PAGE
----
This is a sponsored guest post.
Keeping your kids safe is a mom’s ultimate priority. And it’s no surprise that many teens want to take a road trip at some point. For example, let’s say that they decide to travel to New York City. As a parent, you start doing some research.
“The lower speed limit, increased enforcement and safer street designs are all building on each other to keep New Yorkers safe,” Mayor de Blasio explained. “Now we must deepen this work. Not even a single tragedy on our streets is acceptable, and we’ll keep fighting every day to protect our people.”
Driving in New York can be pretty dangerous for adults, but even more so for teens. Parents know the elevated stress levels that come from having a teen on the road. From accidents to traffic infractions, there are certainly a lot of driving safety issues to discuss with teens. Teen safety behind the wheel is always a top concern for parents.
However, the risk for accidents still exist no matter where your teen is traveling. So what do you need to discuss with your teen? The following can serve as a quick guide to keeping your teens safe and ticket free while driving.
Understanding Traffic Infractions
Driving accidents are important to discuss with your teens, but keeping them safe from traffic infractions is also worthy of a discussion or two. That’s because traffic infractions can be permanent and costly. Most teens think a ticket is just something that happens while driving. However, if the consequences are portrayed more seriously, like losing driving privileges all together, a teen may be a bit more careful.
For example, speeding in New York over 21 to 30 mph can earn your teen 6 points on their license. And speeding over 31 to 40 mph can get him or her 8 points. Those points add up pretty quickly. Let’s say your teen was speeding over 31 mph while using a mobile device and failed to stop at a stop sign. That is a total license point accumulation of 16 points. This is serious because a teen with more than 6 points in an 18 month period has to pay a Driver Responsibility Assessment Fee.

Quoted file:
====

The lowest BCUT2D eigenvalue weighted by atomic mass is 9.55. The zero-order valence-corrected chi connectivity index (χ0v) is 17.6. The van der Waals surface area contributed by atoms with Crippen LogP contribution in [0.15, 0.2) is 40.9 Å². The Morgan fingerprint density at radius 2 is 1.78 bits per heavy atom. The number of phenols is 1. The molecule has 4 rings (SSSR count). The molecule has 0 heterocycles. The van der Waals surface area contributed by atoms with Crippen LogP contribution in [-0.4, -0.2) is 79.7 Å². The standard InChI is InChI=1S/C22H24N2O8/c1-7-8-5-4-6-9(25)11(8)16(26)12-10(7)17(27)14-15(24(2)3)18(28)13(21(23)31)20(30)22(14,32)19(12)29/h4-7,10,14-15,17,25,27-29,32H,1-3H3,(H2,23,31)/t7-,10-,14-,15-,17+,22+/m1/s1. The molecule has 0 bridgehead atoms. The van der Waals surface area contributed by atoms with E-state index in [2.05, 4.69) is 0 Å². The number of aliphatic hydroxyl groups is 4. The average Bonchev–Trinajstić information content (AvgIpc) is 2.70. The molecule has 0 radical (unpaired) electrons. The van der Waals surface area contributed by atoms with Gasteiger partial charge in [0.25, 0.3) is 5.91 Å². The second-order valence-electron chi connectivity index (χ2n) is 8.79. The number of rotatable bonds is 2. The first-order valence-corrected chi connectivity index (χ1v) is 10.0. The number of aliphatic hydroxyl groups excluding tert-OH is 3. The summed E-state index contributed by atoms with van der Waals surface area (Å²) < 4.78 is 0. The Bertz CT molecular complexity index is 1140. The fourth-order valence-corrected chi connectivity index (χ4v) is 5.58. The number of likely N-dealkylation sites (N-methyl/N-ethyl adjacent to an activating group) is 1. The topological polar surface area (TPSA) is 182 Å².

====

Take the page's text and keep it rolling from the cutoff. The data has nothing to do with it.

Teen Driving Risks And New York Driving Laws
At 17 years old your teen is eligible to get a driver’s license if he or she passes a driver education course and has had a junior license without incident. By 18 years of age, teens can get a fully unrestricted license, if there has been no traffic infractions or accidents. This is a big deal for teens, and especially more so for parents of teen drivers.
With a fully unrestricted driver’s license, your teen no longer has night driving or passenger restrictions. This increases risk for accidents and tickets. For instance, the Centers for Disease Control and Prevention (CDC) stated, “Teens driving with teen passengers: The presence of teen passengers increases the crash risk of unsupervised teen drivers. This risk increases with the number of teen passengers.”
How can you ensure your teen is safe and ticket free with the traffic enforcement going up in New York? The first thing is to set up a teen driver agreement. This agreement set forth the rules and expectations you and your teen decide on before they get behind the wheel.
This can cover a number of traffic infractions in New York like texting and driving, hands-free mobile use, seat belts, DUIs, reckless driving, and more. With the Vision Zero initiative in place, this is a must. You should also cover what to do when stopped by the police. And if your teen gets a traffic infraction, prepare to go to court.
Parents Share The Responsibility
“Teens will be teens, and driving safely and without traffic infractions is a parent initiative,” says Farris, Riley & Pitt, attorneys in Birmingham. “The laws in many states are quite strict these days. Yes, the number of deaths has gone down, but the number of traffic violations may go up, putting your teen at risk for a permanent driving record that is costly.”
Parents share the responsibility and need to open communication about safe driving. Discuss mobile device use while driving, paying attention to stop signs, and keeping speeds under the legal limit, which is 25 mph in most of the city now. Are you a parent that has successfully navigated teen driving? What are your tips?